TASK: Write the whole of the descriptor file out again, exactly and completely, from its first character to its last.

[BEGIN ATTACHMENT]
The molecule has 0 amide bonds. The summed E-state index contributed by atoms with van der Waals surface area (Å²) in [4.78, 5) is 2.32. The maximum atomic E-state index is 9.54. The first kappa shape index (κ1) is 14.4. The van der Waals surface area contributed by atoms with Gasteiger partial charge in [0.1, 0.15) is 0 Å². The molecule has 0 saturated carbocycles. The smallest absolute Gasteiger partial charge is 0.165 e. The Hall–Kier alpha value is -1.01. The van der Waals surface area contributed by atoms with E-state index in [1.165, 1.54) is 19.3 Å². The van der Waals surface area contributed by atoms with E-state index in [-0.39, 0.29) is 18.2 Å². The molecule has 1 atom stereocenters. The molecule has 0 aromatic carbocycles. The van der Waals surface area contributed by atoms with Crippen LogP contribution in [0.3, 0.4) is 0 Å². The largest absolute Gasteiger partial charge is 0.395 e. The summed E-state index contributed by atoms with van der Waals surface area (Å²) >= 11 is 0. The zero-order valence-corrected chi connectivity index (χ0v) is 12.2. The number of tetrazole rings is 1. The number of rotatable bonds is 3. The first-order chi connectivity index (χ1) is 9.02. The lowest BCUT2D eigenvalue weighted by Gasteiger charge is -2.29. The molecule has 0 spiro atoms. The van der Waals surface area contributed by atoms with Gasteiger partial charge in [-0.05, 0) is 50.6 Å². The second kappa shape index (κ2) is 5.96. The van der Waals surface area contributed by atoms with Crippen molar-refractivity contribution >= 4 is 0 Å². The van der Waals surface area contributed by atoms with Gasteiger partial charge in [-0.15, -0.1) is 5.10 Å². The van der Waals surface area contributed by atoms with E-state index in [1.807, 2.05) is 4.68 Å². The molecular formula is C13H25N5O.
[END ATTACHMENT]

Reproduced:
The molecule has 0 amide bonds. The summed E-state index contributed by atoms with van der Waals surface area (Å²) in [4.78, 5) is 2.32. The maximum atomic E-state index is 9.54. The first kappa shape index (κ1) is 14.4. The van der Waals surface area contributed by atoms with Gasteiger partial charge in [0.1, 0.15) is 0 Å². The molecule has 0 saturated carbocycles. The smallest absolute Gasteiger partial charge is 0.165 e. The Hall–Kier alpha value is -1.01. The van der Waals surface area contributed by atoms with E-state index in [1.165, 1.54) is 19.3 Å². The van der Waals surface area contributed by atoms with E-state index in [-0.39, 0.29) is 18.2 Å². The molecule has 1 atom stereocenters. The molecule has 0 aromatic carbocycles. The van der Waals surface area contributed by atoms with Crippen LogP contribution in [0.3, 0.4) is 0 Å². The largest absolute Gasteiger partial charge is 0.395 e. The summed E-state index contributed by atoms with van der Waals surface area (Å²) >= 11 is 0. The zero-order valence-corrected chi connectivity index (χ0v) is 12.2. The number of tetrazole rings is 1. The number of rotatable bonds is 3. The first-order chi connectivity index (χ1) is 9.02. The lowest BCUT2D eigenvalue weighted by Gasteiger charge is -2.29. The molecule has 0 spiro atoms. The van der Waals surface area contributed by atoms with Gasteiger partial charge in [-0.05, 0) is 50.6 Å². The second kappa shape index (κ2) is 5.96. The van der Waals surface area contributed by atoms with Crippen molar-refractivity contribution >= 4 is 0 Å². The van der Waals surface area contributed by atoms with Gasteiger partial charge in [-0.15, -0.1) is 5.10 Å². The van der Waals surface area contributed by atoms with E-state index in [1.807, 2.05) is 4.68 Å². The molecular formula is C13H25N5O.